What Your Baby Learns in the Womb


New parents and parents-to-be often ask me just how much their baby experiences while still in the womb.  The answer is, simply, quite a lot.

Life in the Uterus: Some people think that the period in the womb is mostly for physical growth. Yes, of course it is, but there is so much more to it.

In the last period of pregnancy, babies start to do things with their brain. Perhaps it is going too far to say that they think, but studies show that babies start to respond differently to stimuli, whether from the outside or inside. The brain is involved in these reactions.  This is fascinating when you consider that less than a hundred years ago people thought that a newborn baby was not much more than a body with a number of reflexes,  We now know a lot about the different sensory developments of babies while still in the belly.

Your Baby Knows How You Feel! Your baby knows better than anybody else that as a mother you are bonding with your "belly baby." You are already getting to know your baby before you’ve even seen him! You know exactly what each kick and turn means.  And, your baby knows you, too. He tastes, hears and feels your mood.

The taste of the amniotic fluid depends on our condition and your mood. Every time your baby takes a little sip of this fluid, he tastes the changes you are experiencing. In fact, he has a much larger number of taste buds than an older child or an adult. Also, his taste buds cover an even larger area – the entire oral cavity.  He has quite a palate at this stage.

Research has shown that if you suddenly experience something stressful, the taste of the amniotic fluid changes.  Small changes, such as during a chat with a neighbor, are not easy to measure. But, when you as a mother, talk with full attention to your baby, it’s usually accompanied with a lot of emotion. And, he will taste that. Such intense emotions help your baby to understand your "talk" better. Similar emotions help your baby to learn to speak after birth. 

Not only does he taste  what you are feeling, he also hears what you are feeling. The mood of your baby is, indeed, largely determined by your mood. He picks up on what you are expressing by the melody of your voice, listening to the changes in your pitch.  Your voice betrays the emotions you feel as you speak. Meaning that the words do not have to correspond with what you feel because he does not yet understand their meaning. Your heartbeat also betrays your mood. Your baby hears how your heart responds to certain situations; how it speeds up or slows down when you are happy, frightened or sad.  Your baby hears your emotions and sympathizes with you.  Your baby also reads the emotions in your breathing.  You can be breathing quitely, hurriedly, be sighing, or take long pauses and so on. All this conveys a message. A message in which he, in turn, responds to in his own unique way.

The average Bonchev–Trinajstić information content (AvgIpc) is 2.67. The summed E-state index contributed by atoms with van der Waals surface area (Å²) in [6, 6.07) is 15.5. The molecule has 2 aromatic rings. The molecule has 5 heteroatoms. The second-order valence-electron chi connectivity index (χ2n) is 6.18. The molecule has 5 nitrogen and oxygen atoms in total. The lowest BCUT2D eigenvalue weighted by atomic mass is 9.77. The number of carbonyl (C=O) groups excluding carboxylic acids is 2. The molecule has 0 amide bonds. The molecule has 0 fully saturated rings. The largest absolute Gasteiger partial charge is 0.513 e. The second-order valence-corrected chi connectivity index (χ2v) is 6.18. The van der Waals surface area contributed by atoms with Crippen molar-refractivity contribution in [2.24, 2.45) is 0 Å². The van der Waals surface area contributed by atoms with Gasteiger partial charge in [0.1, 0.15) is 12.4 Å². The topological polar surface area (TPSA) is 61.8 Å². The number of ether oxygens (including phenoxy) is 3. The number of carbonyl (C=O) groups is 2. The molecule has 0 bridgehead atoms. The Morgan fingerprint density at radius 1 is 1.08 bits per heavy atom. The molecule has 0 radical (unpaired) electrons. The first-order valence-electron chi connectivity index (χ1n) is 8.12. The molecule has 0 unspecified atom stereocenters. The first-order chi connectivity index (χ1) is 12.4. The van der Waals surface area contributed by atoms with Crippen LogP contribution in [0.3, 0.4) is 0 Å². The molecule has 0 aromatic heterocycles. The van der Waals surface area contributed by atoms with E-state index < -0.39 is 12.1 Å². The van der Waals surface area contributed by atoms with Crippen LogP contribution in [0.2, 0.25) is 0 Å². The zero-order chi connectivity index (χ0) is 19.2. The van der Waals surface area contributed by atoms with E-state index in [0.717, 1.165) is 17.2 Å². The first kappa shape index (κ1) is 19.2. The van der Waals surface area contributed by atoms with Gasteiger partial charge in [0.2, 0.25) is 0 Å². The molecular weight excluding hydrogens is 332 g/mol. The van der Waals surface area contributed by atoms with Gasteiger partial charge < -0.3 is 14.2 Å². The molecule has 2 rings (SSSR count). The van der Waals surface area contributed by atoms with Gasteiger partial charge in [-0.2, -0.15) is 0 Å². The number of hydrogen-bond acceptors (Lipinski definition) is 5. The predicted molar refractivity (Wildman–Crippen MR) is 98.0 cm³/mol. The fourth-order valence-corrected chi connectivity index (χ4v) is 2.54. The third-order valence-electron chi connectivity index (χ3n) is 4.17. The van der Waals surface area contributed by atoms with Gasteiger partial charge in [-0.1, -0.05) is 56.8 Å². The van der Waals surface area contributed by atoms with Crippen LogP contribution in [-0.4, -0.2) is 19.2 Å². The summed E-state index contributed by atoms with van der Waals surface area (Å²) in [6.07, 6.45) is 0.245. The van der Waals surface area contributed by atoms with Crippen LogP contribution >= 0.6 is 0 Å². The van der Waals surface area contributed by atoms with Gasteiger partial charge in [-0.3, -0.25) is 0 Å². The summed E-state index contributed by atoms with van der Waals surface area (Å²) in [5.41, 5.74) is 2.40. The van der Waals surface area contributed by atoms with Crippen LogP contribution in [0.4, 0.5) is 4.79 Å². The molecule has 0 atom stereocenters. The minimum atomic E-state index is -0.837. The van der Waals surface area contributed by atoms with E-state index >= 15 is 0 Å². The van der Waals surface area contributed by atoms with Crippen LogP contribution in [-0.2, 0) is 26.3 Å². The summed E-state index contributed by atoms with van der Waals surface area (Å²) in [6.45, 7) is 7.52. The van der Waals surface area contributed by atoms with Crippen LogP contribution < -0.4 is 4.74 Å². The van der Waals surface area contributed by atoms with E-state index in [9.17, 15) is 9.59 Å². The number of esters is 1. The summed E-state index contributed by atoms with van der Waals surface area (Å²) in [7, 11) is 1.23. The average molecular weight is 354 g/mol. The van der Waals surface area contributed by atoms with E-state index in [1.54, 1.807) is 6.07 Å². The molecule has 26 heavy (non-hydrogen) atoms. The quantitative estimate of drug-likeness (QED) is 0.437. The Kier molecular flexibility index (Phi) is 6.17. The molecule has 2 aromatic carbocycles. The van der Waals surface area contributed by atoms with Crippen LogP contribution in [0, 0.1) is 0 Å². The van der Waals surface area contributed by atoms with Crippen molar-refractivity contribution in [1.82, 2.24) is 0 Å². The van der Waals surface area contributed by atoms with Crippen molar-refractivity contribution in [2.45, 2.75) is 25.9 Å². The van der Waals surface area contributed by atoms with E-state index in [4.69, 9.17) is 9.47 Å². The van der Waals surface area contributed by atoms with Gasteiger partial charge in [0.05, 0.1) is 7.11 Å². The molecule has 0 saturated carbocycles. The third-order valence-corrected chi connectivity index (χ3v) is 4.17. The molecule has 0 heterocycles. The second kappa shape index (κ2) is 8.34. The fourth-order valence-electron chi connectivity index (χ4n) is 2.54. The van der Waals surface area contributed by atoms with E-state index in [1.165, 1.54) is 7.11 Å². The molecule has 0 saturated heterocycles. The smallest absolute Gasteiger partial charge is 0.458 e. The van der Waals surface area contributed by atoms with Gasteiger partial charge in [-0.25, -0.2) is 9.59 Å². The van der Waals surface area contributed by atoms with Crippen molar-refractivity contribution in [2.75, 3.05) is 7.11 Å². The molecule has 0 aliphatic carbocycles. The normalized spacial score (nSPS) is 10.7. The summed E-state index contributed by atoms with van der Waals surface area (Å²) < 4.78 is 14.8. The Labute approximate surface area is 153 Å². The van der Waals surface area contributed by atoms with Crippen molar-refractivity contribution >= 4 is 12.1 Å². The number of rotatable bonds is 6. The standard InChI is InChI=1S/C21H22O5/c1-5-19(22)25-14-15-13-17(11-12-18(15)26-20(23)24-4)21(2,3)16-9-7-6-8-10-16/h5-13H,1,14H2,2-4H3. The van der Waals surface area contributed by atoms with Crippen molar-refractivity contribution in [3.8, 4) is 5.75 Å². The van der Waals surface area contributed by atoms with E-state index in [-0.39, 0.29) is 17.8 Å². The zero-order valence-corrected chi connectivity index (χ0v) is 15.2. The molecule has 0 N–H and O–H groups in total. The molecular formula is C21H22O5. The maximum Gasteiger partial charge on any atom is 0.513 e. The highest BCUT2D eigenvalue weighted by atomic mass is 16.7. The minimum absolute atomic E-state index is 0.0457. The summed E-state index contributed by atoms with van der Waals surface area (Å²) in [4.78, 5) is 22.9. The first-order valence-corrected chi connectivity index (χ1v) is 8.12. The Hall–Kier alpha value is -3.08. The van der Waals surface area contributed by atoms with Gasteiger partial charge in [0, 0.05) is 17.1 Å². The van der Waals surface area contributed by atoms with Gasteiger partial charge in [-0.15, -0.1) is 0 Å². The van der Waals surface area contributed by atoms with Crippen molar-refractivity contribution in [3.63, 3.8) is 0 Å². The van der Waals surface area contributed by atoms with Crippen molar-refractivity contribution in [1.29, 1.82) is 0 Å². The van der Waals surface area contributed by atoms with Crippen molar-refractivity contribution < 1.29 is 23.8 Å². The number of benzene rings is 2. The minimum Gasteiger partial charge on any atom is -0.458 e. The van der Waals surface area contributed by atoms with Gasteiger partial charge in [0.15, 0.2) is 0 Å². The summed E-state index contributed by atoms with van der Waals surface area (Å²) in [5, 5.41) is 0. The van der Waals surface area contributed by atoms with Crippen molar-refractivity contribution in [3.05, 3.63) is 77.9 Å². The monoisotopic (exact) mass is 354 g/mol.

Memories from the Uterus: Newborn babies even remember things from the abdomen, though he is not aware it. Research has shown, for example, that the ability to listen to sound, and not only hear, is significantly increased between the 36th and 37th week of pregnancy. The baby recognizes sounds that he has heard before. His memory works. The researchers discovered this when they played the same music to a 36-to-37 weeks old baby in the uterus time and again.  They noted the same movements every time the music began to play.  A sure sign that the belly baby recognized the music.  Keep in mind, though, that while the baby starts to react to sounds he hears from the belly, he does not recognize the sounds.  For that, he must continue to develop.  And that development takes place during the 30th and 36th weeks.  Only this time, the development is not in his ear, but in his brain.

Your Baby Will Experience A Lot, But Very Differently: Even though your baby hears, tastes and feels a lot while in the belly, and he is able to "remember" things, he does so very differently than the way that we do. This is because his brain is not working exactly like ours does yet. We smell that someone next to us is wearing perfume, but we do not hear and taste the perfume. A newborn baby does not yet experience those differences in sensory perception. His sensory experiences are still mixed up.  In other words, all the signals that come in through his senses he experiences as a whole — a sort of "soup" of experiences. By birth, your baby does not understand that he has his own existence.  He thinks that he is one with the rest of the world around him. That is something that we can hardly even imagine.

With each mental leap, your baby will experience the world more in the way we perceive it.  He learns the difference between various sensory signals and learns to recognize his own self.

Pretty interesting, don’t you think?



Leave a Reply